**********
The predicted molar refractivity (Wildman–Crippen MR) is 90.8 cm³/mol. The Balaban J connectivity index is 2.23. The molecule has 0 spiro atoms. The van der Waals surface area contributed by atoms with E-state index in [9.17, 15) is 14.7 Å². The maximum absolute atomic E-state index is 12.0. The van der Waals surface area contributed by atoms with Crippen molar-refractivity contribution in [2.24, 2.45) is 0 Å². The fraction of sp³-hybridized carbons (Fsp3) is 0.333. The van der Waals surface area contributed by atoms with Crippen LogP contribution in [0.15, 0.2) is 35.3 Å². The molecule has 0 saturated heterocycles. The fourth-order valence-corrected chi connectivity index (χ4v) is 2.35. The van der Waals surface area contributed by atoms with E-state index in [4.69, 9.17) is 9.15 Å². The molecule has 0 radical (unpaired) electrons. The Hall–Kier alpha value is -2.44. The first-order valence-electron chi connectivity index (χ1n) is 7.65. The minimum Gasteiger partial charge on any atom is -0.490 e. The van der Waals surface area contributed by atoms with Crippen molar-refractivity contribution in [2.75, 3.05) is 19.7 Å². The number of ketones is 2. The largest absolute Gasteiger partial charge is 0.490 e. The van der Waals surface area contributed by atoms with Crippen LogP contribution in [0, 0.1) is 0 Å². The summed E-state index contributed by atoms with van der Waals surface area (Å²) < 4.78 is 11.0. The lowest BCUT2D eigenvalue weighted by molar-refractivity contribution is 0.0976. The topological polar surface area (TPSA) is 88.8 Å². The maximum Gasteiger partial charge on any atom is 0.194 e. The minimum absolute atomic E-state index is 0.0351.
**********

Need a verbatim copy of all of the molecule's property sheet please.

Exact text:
The predicted molar refractivity (Wildman–Crippen MR) is 90.8 cm³/mol. The Balaban J connectivity index is 2.23. The molecule has 0 spiro atoms. The van der Waals surface area contributed by atoms with E-state index in [9.17, 15) is 14.7 Å². The maximum absolute atomic E-state index is 12.0. The van der Waals surface area contributed by atoms with Crippen molar-refractivity contribution in [2.24, 2.45) is 0 Å². The fraction of sp³-hybridized carbons (Fsp3) is 0.333. The van der Waals surface area contributed by atoms with Crippen LogP contribution in [0.15, 0.2) is 35.3 Å². The molecule has 0 saturated heterocycles. The fourth-order valence-corrected chi connectivity index (χ4v) is 2.35. The van der Waals surface area contributed by atoms with E-state index in [4.69, 9.17) is 9.15 Å². The molecule has 0 radical (unpaired) electrons. The Hall–Kier alpha value is -2.44. The first-order valence-electron chi connectivity index (χ1n) is 7.65. The minimum Gasteiger partial charge on any atom is -0.490 e. The van der Waals surface area contributed by atoms with Crippen molar-refractivity contribution in [2.75, 3.05) is 19.7 Å². The number of ketones is 2. The largest absolute Gasteiger partial charge is 0.490 e. The van der Waals surface area contributed by atoms with Crippen LogP contribution in [0, 0.1) is 0 Å². The summed E-state index contributed by atoms with van der Waals surface area (Å²) < 4.78 is 11.0. The lowest BCUT2D eigenvalue weighted by molar-refractivity contribution is 0.0976. The topological polar surface area (TPSA) is 88.8 Å². The maximum Gasteiger partial charge on any atom is 0.194 e. The minimum absolute atomic E-state index is 0.0351.